Indigenous Services Minister Marc Miller speaks with the media in the Foyer of the House of Commons before Question Period Tuesday March 10, 2020 in Ottawa. (THE CANADIAN PRESS/Adrian Wyld)

Concerns raised over COVID-19 outbreak plans for Indigenous communities

Plans for possible outbreaks in remote, vulnerable Indigenous communities getting a failing grade

Ottawa’s plans to respond to possible COVID-19 outbreaks in remote, fly-in and already vulnerable Indigenous communities are getting a failing grade from Opposition politicians who say they display a troubling misunderstanding of the needs and conditions in these areas.

Indigenous Services Minister Marc Miller told a legislative committee Thursday that Ottawa is preparing to help First Nations, Inuit and Metis communities if the coronavirus does begin to spread through a “surge capacity response” that would allow governments to scale up quickly as needed.

ALSO READ: B.C. First Nation chief urges caution in rural areas amid COVID-19

Miller says many remote Indigenous communities are at greater risk when it comes to COVID-19, due to overcrowded housing, food insecurity and poverty linked to poor health outcomes.

Many Indigenous communities also do not have local doctors or hospitals and must be flown to urban centres to be treated for serious conditions, which makes them additionally vulnerable.

He also says the federal government is ready to pay what it costs to bring in additional health workers and give Indigenous communities bottled water, protective equipment and hand sanitizer to help with prevention, and set up isolation tents if a lack of housing prevents self-isolating at home.

ALSO READ: Indigenous leaders to meet with premiers, Trudeau on child welfare, UNDRIP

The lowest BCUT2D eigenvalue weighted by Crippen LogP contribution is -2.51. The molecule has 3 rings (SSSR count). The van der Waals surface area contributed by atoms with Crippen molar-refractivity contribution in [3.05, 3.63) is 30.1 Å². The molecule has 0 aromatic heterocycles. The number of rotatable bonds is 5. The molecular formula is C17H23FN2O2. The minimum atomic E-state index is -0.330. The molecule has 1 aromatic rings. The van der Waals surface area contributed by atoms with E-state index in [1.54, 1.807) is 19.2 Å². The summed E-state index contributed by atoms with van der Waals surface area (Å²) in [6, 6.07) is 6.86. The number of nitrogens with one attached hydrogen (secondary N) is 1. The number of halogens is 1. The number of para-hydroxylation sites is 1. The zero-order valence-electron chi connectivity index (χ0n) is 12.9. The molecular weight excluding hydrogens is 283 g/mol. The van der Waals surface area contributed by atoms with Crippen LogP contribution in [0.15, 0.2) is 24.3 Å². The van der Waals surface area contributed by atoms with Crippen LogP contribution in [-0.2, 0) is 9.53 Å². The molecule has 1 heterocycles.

NDP MP Niki Ashton says she believes this response is not taking First Nations realities seriously, stressing that treating sick people in Canada’s North in tents is not realistic.

Conservative Senator Dennis Patterson, who represents Nunavut, also scoffed at the idea of tents in the North at this time of year.

He also believes the $100 million that Ottawa has earmarked for COVID-19 response for First Nations and Inuit communities will not be enough.

So far, there are no confirmed cases of coronavirus in the North.

Teresa Wright, The Canadian Press

Like us on Facebook and follow us on Twitter

CoronavirusIndigenous peoples

Get local stories you won't find anywhere else right to your inbox.
Sign up here

Just Posted

Non-profits that are helping people impacted by COVID-19 can apply for relief funding

Red Deer and District FCSS can draw from a provincial pot of $30 million

No Alberta renter will be evicted for non-payment on April 1, promises the premier

No evictions during the entire Alberta public health emergency

Opening Red Deer’s safe consumption site would reduce strain on system during COVID-19, says advocate

Alberta should give also give addicts clean drugs, added Deborah Watson

Sylvan Lake product named SCAHL’s Best Goaltender

West Central Bantam AA Tigers’ Spencer Michnik received the coach-voted award for the 2019-20 season

A message from the publisher

Consider a voluntary subscription to Sylvan Lake News

COVID-19 world update: Enforceable quarantine in NYC?; France orders 1 billion masks

Spain warns EU’s future at stake; New York governor calls Trump’s idea ‘federal declaration of war

Families urge action to get Canadians home from cruise ship stuck off Panama

1,243 passengers and 586 crew on board and more tests are being done every day

Canada could face legal trouble over refugee deportations: advocates

Deputy Prime Minister Freeland holding ‘urgent’ discussions with U.S. officials

Regions brace to fight rising flood waters and cases of COVID-19

Pontiac is one of dozens of flood-prone regions bracing for the possibility of rising waters

Feds working to get 248 Canadians stranded on COVID-19-infected cruise ship home

The federal government is working with the Panamanian government and Holland America

Most Read